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Former academies minister faces accusation of cronyism

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Former academies minister Lord Nash has been accused of “threatening to allow” an academy trust to “become financially unviable” unless it appointed his former business associate as chair.

Steve Munby, former chief executive of CfBT Schools Trust, which sponsors CST Academy Trust, has revealed the tale in his new book, accusing Nash of “abusing his position”.

In my opinion, this was an example of a minister abusing his position and going further than he had a right to do

In the book, entitled Imperfect Leadership, Munby talks about his time heading up the sponsor of CST, while it was under government scrutiny of its school performance and finances.

Munby said how CST, where he was also chair, was warned that a poorly performing but financially strong school would be rebrokered unless it improved, leaving the trust “bankrupt”.

In June 2015, Nash sent a “rather threatening” letter setting out how to avoid the rebrokerage.

It included 13 conditions, one of which was to make Nash’s former business colleague David Whittaker – a former investment director at Nash’s private equity firm Sovereign Capital – chair of CST.

Another condition was to appoint Whittaker and another Nash-approved candidate as members of the trust – meaning the original sponsor would be a minority member.

“I was deeply shocked. The minister was threatening to allow CST to become financially unviable unless David Whittaker was put in as chair of the board and unless CfBT were no longer the main sponsor,” Munby wrote.

“In my opinion, this was an example of a minister abusing his position and going further than he had a right to do.”

The CfBT board refused to insert Whittaker as chair of CST, and the school remained with the trust.

However, Nash did insist that Munby stand down as chair of CST. Munby highlighted that Nash was chair of the Future Academies trust and its sponsor, Future, at the time.

But Munby said he now felt Nash was “right to encourage me to stand down”.

The former academies minister told Schools Week he was “delighted” to hear that. He added Whittaker volunteered for the role “out of the kindness of his heart to help the academy movement pro bono and I have no doubt that he could have been of considerable assistance to CST”.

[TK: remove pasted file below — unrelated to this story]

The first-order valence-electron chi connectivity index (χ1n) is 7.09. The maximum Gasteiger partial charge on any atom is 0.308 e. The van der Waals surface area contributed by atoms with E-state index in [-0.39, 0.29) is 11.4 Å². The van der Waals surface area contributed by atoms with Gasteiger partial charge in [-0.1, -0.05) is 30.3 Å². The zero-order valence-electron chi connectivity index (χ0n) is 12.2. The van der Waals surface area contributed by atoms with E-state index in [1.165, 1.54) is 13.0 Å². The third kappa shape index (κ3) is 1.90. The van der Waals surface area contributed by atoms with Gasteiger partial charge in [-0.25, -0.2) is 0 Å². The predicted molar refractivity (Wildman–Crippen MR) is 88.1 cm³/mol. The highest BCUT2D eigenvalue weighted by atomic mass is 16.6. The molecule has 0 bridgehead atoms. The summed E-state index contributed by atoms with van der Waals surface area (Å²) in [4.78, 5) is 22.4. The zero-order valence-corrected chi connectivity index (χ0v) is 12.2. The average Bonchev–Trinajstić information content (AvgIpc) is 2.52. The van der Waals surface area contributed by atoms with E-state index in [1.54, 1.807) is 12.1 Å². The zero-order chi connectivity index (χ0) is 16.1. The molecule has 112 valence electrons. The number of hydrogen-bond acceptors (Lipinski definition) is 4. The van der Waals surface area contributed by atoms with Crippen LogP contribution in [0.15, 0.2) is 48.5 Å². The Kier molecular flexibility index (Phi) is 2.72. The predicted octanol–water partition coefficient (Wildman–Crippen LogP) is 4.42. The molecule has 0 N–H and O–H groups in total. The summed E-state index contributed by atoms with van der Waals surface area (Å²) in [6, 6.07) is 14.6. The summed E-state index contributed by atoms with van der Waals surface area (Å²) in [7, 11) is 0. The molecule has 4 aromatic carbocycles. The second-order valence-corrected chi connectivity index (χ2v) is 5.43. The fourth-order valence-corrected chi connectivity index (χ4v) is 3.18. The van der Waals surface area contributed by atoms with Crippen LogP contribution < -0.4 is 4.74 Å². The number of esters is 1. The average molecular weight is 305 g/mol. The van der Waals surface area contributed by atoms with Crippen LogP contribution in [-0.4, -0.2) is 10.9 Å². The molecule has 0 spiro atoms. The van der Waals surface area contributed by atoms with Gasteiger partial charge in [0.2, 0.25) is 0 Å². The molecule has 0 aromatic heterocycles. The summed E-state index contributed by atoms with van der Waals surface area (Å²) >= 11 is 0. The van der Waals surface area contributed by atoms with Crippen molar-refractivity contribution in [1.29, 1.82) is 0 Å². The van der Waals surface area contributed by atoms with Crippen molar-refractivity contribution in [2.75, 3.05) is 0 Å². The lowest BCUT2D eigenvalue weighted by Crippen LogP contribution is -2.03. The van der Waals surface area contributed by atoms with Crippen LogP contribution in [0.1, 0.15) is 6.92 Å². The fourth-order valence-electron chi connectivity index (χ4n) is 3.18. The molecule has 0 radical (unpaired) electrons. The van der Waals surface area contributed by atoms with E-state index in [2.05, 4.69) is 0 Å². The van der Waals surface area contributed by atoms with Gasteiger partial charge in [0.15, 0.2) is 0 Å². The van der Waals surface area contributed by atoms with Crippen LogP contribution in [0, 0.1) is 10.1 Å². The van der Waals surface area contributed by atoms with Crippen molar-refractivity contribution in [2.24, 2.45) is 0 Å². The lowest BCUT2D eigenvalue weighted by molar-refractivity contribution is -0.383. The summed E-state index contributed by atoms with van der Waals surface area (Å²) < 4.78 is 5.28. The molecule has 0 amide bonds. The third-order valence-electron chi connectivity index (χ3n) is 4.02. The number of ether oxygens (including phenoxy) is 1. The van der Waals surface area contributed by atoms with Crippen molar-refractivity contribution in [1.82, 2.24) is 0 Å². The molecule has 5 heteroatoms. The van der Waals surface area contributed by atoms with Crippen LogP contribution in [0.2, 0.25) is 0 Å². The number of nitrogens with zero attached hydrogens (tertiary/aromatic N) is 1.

Whittaker said he was was offered a position on the board but they were clear they did not want him to be the chair.

“I declined, as I was only prepared to get involved if appointed chairman,” he said.

A DfE spokesperson said they took “decisive action, persuading the trust to make significant changes to address the governance weaknesses in the trust, and helping to bring about improvements. If a similar set of circumstances existed today the department would intervene in a similar way.”



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3 Comments

  1. Mark Watson

    Firstly I’d be interested to know whether these “13 conditions” were in fact conditions or merely suggestions on how to improve what looks like a poor situation at CST. The fact that CST didn’t appoint David Whittaker as Chair, and by the looks of it didn’t make CfBT Schools Trust a minority Member, and the school was still not rebrokered leads me to suspect they weren’t conditions at all.

    Secondly, ‘cronyism’ usually involves someone being appointed to a position they don’t deserve and as a result obtaining financial benefit (e.g. a nice cushy public sector job for the golfing chum). If appointed as Chair of CST David Whittaker wouldn’t have earned a penny, but would have had to invest a very considerable amount of his time into the Trust. Not really the same sort of thing is it?

    • Like you, I find this all very puzzling.

      In 2014, CfBT was prevented from opening a new primary in Lincolnshire by the regional schools commissioner. CfBT had had a presence in the county since the early noughties as Lincolnshire’s school improvement partner. Michael Gove had said in 2010 he would be happy to let CfBT (and Serco) run schools if they wanted to.

      CfBT took over a few Lincs schools on conversion but two at least have since been dropped (one was inadequate twice under its watch).

      Very odd indeed.

      • Mark Watson

        Could it possibly be that Steve Munby, whose book is published on 28 June, is trying to drum up publicity and sales by trying to portray DfE/RSC attempts to rectify the problems caused by the organisation he ran as secretive cronyism ?

        Given that it’s not published yet, presumably he (or his publisher), leaked this to Schools Week in the hope that they’d bite. Got to hand it to them, it worked a charm.